Bobby Robson, who had never before witnessed a spectacle of such demonic intensity, stared up at the tribal throng, at the 115,000 souls who had come to support his Barcelona team, with an expression that combined astonishment, horror and delight.
He knew that his future as coach of the world's biggest football club, the crowning achievement of his 40-year footballing career, rested on how his players performed over the next 90 minutes. If Barcelona lost, or even drew, the fans would turn their rage away from Real Madrid and towards him.
For anything less than a win on Saturday night would have meant Real Madrid subjecting Barcelona to the unspeakable humiliation of all by wrapping up the Spanish championship on enemy territory. As it was, Barcelona won 1-0, thanks to Ronaldo's 32nd league goal of the season, and Real Madrid's lead has been cut to five points with five games to go.
In recent years, Real have had a record of falling at the final hurdle and now, with their coach, Fabio Capello, having already announced he is leaving, nerves are fraught and morale is questionable.
The headlines in yesterday's Barcelona newspaper screamed, "The League is On!" and "We Have A League." Hundreds of Barcelona fans, similarly emboldened, gathered yesterday morning at the Nou Camp to watch their heroes train for Wednesday's big match, the European Cup-Winners' Cup final in Rotterdam against Paris St-Germain. At the sight of Robson they burst into loud applause. "Bobby, we love you!" cried one young man in English. "Stay here. Don't go away!"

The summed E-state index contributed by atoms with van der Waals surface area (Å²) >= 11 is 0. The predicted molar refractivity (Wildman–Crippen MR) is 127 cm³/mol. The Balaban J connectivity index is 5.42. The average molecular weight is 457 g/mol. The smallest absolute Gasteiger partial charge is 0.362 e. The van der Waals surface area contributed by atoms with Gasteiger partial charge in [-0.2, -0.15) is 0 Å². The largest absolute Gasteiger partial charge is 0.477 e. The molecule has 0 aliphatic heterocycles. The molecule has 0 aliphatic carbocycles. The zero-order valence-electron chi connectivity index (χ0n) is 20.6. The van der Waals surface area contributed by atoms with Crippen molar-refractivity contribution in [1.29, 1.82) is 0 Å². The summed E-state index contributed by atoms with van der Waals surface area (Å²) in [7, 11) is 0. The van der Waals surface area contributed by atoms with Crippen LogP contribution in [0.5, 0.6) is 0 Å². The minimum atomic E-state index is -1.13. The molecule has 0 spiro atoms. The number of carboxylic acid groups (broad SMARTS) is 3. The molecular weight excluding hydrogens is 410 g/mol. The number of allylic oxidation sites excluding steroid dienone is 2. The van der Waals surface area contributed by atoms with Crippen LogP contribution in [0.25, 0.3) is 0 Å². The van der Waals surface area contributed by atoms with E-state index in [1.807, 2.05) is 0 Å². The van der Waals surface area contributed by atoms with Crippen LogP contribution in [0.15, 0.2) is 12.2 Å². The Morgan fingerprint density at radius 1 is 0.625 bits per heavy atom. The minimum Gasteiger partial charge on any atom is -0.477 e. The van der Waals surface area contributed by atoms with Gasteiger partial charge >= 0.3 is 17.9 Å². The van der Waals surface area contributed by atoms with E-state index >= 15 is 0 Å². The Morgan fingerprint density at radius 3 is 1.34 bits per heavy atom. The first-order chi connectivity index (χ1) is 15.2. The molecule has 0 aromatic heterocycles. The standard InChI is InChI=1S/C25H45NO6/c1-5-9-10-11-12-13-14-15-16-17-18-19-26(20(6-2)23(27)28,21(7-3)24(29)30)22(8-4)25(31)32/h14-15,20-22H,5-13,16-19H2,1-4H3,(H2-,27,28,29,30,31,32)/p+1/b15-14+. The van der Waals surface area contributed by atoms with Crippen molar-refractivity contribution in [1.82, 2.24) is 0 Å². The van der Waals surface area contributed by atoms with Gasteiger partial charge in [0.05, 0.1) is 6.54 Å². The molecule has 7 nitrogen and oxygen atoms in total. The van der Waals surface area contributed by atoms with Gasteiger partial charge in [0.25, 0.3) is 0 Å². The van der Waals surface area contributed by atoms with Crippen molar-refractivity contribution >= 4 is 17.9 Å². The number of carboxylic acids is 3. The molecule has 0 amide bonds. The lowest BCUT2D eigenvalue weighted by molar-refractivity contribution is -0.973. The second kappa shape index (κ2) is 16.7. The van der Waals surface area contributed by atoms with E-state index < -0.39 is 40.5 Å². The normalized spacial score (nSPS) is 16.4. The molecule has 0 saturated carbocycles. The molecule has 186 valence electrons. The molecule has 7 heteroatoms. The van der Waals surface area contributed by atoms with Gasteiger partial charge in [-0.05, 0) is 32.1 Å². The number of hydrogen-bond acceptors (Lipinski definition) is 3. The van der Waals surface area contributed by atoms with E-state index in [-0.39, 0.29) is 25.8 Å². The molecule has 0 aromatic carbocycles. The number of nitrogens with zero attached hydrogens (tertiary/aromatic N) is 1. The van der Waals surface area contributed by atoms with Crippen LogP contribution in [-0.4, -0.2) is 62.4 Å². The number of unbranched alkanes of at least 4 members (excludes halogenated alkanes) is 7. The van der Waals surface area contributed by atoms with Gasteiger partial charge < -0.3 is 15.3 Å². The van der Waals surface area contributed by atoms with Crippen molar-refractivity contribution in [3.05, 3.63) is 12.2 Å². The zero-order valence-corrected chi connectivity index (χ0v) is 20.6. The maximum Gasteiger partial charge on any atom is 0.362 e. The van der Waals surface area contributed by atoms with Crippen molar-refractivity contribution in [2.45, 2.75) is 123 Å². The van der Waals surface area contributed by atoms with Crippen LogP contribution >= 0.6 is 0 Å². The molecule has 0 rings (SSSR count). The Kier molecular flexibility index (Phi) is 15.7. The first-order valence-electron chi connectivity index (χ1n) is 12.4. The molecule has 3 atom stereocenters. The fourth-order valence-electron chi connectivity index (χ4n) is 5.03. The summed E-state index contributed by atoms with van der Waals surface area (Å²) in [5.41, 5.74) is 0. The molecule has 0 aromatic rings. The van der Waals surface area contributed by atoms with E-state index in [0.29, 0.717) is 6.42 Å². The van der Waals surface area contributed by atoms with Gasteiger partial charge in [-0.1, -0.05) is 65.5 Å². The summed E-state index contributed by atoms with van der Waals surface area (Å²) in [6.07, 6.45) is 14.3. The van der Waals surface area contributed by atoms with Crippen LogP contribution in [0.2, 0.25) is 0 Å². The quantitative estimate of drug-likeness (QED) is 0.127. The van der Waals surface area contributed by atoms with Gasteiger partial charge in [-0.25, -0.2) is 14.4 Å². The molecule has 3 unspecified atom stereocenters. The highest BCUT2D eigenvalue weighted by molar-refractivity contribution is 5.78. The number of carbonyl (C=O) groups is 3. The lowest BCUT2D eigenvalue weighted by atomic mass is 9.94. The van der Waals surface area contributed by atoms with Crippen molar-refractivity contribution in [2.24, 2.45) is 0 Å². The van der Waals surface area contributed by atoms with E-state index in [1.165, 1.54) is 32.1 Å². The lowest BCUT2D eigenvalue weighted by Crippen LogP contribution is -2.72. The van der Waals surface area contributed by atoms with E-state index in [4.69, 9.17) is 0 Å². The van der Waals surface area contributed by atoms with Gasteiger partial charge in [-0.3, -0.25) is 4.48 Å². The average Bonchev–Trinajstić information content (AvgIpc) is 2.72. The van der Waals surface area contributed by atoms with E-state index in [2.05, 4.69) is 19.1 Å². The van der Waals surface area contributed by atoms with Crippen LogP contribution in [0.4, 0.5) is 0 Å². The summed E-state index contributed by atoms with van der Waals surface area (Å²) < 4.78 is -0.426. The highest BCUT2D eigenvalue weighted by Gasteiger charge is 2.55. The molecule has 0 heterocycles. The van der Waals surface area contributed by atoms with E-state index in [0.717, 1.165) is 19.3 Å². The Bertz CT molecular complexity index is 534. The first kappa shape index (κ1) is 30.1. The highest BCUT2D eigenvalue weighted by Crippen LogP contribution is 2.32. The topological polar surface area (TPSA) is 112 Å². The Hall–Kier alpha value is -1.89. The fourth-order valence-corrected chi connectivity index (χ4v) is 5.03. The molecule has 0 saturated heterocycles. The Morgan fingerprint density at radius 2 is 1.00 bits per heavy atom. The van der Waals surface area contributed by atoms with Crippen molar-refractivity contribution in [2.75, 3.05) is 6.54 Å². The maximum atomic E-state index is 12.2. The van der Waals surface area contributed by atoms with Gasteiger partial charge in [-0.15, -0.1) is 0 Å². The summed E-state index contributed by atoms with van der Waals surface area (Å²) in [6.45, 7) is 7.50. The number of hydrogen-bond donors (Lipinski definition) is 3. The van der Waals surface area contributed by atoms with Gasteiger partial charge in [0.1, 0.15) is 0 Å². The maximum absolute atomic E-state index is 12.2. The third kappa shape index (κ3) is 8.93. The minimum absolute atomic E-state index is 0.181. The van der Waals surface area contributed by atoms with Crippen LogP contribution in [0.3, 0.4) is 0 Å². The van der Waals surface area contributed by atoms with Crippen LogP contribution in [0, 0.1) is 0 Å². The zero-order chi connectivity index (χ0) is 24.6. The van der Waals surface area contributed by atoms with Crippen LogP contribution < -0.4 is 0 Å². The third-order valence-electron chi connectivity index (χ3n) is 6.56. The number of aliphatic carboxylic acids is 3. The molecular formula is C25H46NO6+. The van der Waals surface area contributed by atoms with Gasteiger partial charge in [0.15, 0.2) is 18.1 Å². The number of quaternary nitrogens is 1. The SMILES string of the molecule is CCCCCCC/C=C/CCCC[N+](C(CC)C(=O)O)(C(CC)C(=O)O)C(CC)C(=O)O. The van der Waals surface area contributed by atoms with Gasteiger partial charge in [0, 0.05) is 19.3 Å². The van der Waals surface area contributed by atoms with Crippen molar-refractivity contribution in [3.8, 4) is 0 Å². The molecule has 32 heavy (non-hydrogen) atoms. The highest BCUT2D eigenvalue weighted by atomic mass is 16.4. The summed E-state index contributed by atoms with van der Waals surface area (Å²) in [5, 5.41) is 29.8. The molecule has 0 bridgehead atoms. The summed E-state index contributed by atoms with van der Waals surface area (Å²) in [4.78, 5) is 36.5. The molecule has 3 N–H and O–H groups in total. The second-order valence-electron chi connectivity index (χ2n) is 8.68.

Robson glanced up at the young man and smiled. It was a wry smile, a defiant smile. For he knows after Saturday's defeat of the old enemy that his new adversary of recent months, the Barcelona president, is in something of a predicament.
It is an open secret that Josep Luis Nunez, the most powerful man in Catalunia, has persuaded Louis van Gaal, the coach of Ajax Amsterdam, to join Barcelona next season. The general assumption has been that Van Gaal will take over as team coach, and that Robson, who signed a two-year contract with Barcelona last summer, will be kicked upstairs to become a glorified chief scout. In such circumstances, the former England manager, who, at 64 retains the passion for the game of a hyperactive 12-year-old, would almost certainly pledge his troth to one of his many suitors back home.
But what if Barcelona win the Cup-Winners' Cup, the Spanish Cup (they play Betis in the final on 28 June), and, realistically, come second in the Spanish championship and qualify for next season's Champions' League? Were Van Gaal to take over as coach, he, and Nunez, would be under enormous pressure to deliver the European Cup or, at the very least, the Spanish championship. Anything less would provoke a clamour from the public. Nunez's predicament is that next year he is up for re-election as president, and the last thing he wants is for a majority, among the 108,000 club members who vote, to denounce his rashness in letting Robson go.